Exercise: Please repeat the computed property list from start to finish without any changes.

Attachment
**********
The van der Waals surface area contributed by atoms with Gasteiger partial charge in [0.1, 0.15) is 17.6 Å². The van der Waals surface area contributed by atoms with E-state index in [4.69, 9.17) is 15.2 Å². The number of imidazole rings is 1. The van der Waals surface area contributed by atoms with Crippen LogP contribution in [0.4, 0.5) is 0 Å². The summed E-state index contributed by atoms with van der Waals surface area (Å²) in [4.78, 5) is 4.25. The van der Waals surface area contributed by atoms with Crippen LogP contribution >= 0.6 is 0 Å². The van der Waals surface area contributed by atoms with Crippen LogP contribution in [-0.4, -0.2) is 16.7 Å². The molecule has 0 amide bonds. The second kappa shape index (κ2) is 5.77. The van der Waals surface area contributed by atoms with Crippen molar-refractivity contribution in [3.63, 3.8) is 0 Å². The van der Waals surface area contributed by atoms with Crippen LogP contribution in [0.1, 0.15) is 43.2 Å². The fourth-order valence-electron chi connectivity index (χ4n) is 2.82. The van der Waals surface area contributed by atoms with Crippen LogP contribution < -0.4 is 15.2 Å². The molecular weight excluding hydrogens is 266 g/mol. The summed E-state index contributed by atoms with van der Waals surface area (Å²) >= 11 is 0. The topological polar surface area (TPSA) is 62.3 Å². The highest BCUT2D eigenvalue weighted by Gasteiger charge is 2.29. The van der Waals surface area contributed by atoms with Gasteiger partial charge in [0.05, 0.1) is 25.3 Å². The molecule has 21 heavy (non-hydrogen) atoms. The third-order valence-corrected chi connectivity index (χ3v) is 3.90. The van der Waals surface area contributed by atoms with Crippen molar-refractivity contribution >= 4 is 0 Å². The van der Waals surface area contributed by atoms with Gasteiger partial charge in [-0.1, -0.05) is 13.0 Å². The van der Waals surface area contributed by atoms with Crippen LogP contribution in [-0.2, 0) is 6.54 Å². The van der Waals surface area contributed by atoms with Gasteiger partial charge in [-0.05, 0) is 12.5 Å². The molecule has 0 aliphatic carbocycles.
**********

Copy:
The van der Waals surface area contributed by atoms with Gasteiger partial charge in [0.1, 0.15) is 17.6 Å². The van der Waals surface area contributed by atoms with E-state index in [4.69, 9.17) is 15.2 Å². The number of imidazole rings is 1. The van der Waals surface area contributed by atoms with Crippen LogP contribution in [0.4, 0.5) is 0 Å². The summed E-state index contributed by atoms with van der Waals surface area (Å²) in [4.78, 5) is 4.25. The van der Waals surface area contributed by atoms with Crippen LogP contribution >= 0.6 is 0 Å². The van der Waals surface area contributed by atoms with Crippen LogP contribution in [-0.4, -0.2) is 16.7 Å². The molecule has 0 amide bonds. The second kappa shape index (κ2) is 5.77. The van der Waals surface area contributed by atoms with Crippen molar-refractivity contribution in [3.63, 3.8) is 0 Å². The van der Waals surface area contributed by atoms with Crippen LogP contribution in [0.1, 0.15) is 43.2 Å². The fourth-order valence-electron chi connectivity index (χ4n) is 2.82. The van der Waals surface area contributed by atoms with Crippen LogP contribution < -0.4 is 15.2 Å². The molecular weight excluding hydrogens is 266 g/mol. The summed E-state index contributed by atoms with van der Waals surface area (Å²) >= 11 is 0. The topological polar surface area (TPSA) is 62.3 Å². The highest BCUT2D eigenvalue weighted by Gasteiger charge is 2.29. The van der Waals surface area contributed by atoms with Gasteiger partial charge in [0.05, 0.1) is 25.3 Å². The molecule has 21 heavy (non-hydrogen) atoms. The third-order valence-corrected chi connectivity index (χ3v) is 3.90. The van der Waals surface area contributed by atoms with Crippen molar-refractivity contribution >= 4 is 0 Å². The van der Waals surface area contributed by atoms with Gasteiger partial charge in [-0.1, -0.05) is 13.0 Å². The van der Waals surface area contributed by atoms with Crippen LogP contribution in [-0.2, 0) is 6.54 Å². The van der Waals surface area contributed by atoms with Gasteiger partial charge in [-0.05, 0) is 12.5 Å². The molecule has 0 aliphatic carbocycles.